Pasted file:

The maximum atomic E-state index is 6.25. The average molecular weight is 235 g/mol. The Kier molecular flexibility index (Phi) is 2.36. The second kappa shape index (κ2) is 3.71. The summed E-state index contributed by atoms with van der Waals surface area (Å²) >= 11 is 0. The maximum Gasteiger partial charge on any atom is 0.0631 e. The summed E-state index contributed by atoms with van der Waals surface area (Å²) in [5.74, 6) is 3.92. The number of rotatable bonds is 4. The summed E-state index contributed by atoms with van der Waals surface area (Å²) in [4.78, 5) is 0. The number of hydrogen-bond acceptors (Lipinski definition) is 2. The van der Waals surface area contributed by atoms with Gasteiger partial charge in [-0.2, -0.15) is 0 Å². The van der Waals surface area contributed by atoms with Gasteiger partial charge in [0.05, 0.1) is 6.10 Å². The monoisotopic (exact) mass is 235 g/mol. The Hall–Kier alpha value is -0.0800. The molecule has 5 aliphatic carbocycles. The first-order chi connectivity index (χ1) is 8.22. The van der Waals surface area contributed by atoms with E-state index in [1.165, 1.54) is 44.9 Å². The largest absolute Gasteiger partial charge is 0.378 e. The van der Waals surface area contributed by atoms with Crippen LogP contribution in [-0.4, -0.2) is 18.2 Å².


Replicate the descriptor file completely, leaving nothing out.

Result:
The maximum atomic E-state index is 6.25. The average molecular weight is 235 g/mol. The Kier molecular flexibility index (Phi) is 2.36. The second kappa shape index (κ2) is 3.71. The summed E-state index contributed by atoms with van der Waals surface area (Å²) >= 11 is 0. The maximum Gasteiger partial charge on any atom is 0.0631 e. The summed E-state index contributed by atoms with van der Waals surface area (Å²) in [5.74, 6) is 3.92. The number of rotatable bonds is 4. The summed E-state index contributed by atoms with van der Waals surface area (Å²) in [4.78, 5) is 0. The number of hydrogen-bond acceptors (Lipinski definition) is 2. The van der Waals surface area contributed by atoms with Gasteiger partial charge in [-0.2, -0.15) is 0 Å². The van der Waals surface area contributed by atoms with Gasteiger partial charge in [0.05, 0.1) is 6.10 Å². The monoisotopic (exact) mass is 235 g/mol. The Hall–Kier alpha value is -0.0800. The molecule has 5 aliphatic carbocycles. The first-order chi connectivity index (χ1) is 8.22. The van der Waals surface area contributed by atoms with E-state index in [1.165, 1.54) is 44.9 Å². The largest absolute Gasteiger partial charge is 0.378 e. The van der Waals surface area contributed by atoms with Crippen LogP contribution in [-0.4, -0.2) is 18.2 Å².